Alan Cumming on Taking Career Risks in His 50s and ‘Always Spinning a Lot of Plates’

November 18, 2019, 5:30 PM UTC
Alan Cumming
Photographs by Vera Anderson—WireImage/Getty Images
Photographs by Vera Anderson—WireImage/Getty Images

He’s a Tony Award-winning actor, director, and best-selling author who has seamlessly shifted from film to television to Broadway and beyond.

Along the way, Alan Cumming has played everything from a James Bond villain (GoldenEye), a nerdy billionaire (Romy and Michele’s High School Reunion), and a mad genius (Spy Kids) to Gutsy Smurf (The Smurfs), Hamlet, and none other than himself (Broad City).

As manipulative political consultant Eli Gold on The Good Wife, a role he played for all seven seasons of the hit show, Cumming received multiple Golden Globe, Emmy, and SAG award nominations.

“Actors hate me because they’ll ask, ‘did you struggle when you came to New York?’ And I’m like, ‘No, I starred in a Broadway musical. I stayed at The Four Seasons Hotel. I’m kind of annoying in that way,” says the Scottish actor, who made his New York stage debut in 1998 as the Emcee in Cabaret, for which he earned a Tony. He returned to the role opposite Michelle Williams in a 2014 revival.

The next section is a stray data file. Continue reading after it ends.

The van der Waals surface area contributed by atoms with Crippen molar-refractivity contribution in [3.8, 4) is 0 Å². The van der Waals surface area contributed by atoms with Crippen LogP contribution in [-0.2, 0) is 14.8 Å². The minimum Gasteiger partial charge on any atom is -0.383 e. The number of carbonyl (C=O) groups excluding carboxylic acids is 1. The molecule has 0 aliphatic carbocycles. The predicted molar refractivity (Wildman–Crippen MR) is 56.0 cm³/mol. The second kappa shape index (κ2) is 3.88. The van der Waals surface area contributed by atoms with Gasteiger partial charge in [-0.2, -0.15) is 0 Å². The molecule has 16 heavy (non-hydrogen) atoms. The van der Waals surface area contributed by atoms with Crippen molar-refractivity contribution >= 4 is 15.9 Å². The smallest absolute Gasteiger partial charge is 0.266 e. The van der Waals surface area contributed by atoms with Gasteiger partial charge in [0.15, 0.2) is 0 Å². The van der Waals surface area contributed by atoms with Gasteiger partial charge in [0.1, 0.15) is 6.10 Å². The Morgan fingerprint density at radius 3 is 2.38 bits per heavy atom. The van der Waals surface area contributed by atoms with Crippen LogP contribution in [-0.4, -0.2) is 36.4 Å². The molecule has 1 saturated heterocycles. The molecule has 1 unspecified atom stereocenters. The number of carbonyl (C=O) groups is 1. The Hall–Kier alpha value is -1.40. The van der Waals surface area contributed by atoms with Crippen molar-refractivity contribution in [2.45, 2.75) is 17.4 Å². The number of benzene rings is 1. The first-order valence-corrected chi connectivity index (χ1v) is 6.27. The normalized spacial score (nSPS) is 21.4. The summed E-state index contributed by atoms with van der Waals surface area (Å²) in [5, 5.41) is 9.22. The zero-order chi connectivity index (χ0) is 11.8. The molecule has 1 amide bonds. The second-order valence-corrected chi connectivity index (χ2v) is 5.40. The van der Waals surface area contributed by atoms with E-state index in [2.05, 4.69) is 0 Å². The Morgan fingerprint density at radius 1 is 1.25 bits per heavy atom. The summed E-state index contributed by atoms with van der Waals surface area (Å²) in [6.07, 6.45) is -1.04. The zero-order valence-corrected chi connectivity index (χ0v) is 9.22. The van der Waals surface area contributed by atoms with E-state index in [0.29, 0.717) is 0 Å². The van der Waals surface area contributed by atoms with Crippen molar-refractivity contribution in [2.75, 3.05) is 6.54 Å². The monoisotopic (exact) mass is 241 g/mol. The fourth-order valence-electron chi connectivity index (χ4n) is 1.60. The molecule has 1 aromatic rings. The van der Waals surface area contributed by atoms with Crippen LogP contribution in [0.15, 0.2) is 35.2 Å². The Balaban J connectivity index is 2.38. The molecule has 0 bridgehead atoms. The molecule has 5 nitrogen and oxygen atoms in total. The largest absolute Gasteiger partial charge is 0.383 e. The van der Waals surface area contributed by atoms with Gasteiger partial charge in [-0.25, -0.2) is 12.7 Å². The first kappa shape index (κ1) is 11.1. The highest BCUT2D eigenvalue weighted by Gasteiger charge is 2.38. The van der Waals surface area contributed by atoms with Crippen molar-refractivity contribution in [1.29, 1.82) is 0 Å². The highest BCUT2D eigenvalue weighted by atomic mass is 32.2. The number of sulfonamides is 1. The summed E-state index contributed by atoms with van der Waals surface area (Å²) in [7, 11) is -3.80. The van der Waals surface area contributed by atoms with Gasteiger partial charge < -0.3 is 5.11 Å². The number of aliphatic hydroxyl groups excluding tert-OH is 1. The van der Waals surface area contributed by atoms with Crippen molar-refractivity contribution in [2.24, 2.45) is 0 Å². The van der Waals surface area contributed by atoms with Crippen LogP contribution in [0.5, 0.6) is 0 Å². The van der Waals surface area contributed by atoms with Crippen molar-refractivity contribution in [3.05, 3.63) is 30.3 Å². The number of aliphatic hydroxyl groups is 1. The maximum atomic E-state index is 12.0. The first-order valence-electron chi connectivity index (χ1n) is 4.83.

More recently, Cumming broke ground by playing the first gay lead character on an hour-long broadcast series, the CBS police drama Instinct. The show was canceled in August after two seasons, but Cumming has no problem staying busy.

At the 22nd annual SCAD Savannah Film Festival, which ran from Oct. 26 to Nov. 2., Cumming chatted with Fortune about taking risks in his 50s and what he’s working on next.